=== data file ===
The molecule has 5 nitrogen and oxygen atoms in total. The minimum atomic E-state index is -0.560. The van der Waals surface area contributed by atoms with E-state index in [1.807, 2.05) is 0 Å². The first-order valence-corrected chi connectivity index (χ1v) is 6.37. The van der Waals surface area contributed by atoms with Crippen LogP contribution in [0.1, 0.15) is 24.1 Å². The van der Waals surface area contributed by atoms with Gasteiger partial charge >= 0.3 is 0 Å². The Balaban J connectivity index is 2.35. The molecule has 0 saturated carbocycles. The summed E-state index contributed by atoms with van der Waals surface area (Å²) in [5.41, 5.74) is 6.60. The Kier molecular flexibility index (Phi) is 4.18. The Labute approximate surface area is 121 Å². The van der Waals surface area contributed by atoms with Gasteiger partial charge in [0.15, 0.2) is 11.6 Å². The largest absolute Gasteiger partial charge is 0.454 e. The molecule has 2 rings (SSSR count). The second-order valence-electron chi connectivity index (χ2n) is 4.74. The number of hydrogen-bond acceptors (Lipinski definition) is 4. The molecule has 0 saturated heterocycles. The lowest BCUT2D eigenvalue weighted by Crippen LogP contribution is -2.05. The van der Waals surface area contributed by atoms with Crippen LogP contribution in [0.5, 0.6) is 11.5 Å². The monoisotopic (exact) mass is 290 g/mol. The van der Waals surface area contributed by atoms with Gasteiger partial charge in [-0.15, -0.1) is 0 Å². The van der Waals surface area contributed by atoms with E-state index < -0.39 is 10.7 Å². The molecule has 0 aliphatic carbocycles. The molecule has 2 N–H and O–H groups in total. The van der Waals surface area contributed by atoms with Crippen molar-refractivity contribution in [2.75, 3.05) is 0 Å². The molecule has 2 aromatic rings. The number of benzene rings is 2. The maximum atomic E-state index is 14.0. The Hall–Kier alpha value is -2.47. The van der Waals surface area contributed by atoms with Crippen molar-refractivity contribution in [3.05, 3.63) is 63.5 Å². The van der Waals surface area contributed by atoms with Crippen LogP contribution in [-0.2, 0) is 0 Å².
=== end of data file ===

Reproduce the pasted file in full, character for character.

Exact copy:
The molecule has 5 nitrogen and oxygen atoms in total. The minimum atomic E-state index is -0.560. The van der Waals surface area contributed by atoms with E-state index in [1.807, 2.05) is 0 Å². The first-order valence-corrected chi connectivity index (χ1v) is 6.37. The van der Waals surface area contributed by atoms with Crippen LogP contribution in [0.1, 0.15) is 24.1 Å². The van der Waals surface area contributed by atoms with Gasteiger partial charge >= 0.3 is 0 Å². The Balaban J connectivity index is 2.35. The molecule has 0 saturated carbocycles. The summed E-state index contributed by atoms with van der Waals surface area (Å²) in [5.41, 5.74) is 6.60. The Kier molecular flexibility index (Phi) is 4.18. The Labute approximate surface area is 121 Å². The van der Waals surface area contributed by atoms with Gasteiger partial charge in [0.15, 0.2) is 11.6 Å². The largest absolute Gasteiger partial charge is 0.454 e. The molecule has 2 rings (SSSR count). The second-order valence-electron chi connectivity index (χ2n) is 4.74. The number of hydrogen-bond acceptors (Lipinski definition) is 4. The molecule has 0 saturated heterocycles. The lowest BCUT2D eigenvalue weighted by Crippen LogP contribution is -2.05. The van der Waals surface area contributed by atoms with Crippen LogP contribution in [0.5, 0.6) is 11.5 Å². The monoisotopic (exact) mass is 290 g/mol. The van der Waals surface area contributed by atoms with Gasteiger partial charge in [-0.15, -0.1) is 0 Å². The van der Waals surface area contributed by atoms with E-state index < -0.39 is 10.7 Å². The molecule has 0 aliphatic carbocycles. The molecule has 2 N–H and O–H groups in total. The van der Waals surface area contributed by atoms with Crippen molar-refractivity contribution in [2.75, 3.05) is 0 Å². The molecule has 2 aromatic rings. The number of benzene rings is 2. The maximum atomic E-state index is 14.0. The Hall–Kier alpha value is -2.47. The van der Waals surface area contributed by atoms with Crippen molar-refractivity contribution in [3.05, 3.63) is 63.5 Å². The van der Waals surface area contributed by atoms with Crippen LogP contribution in [-0.2, 0) is 0 Å².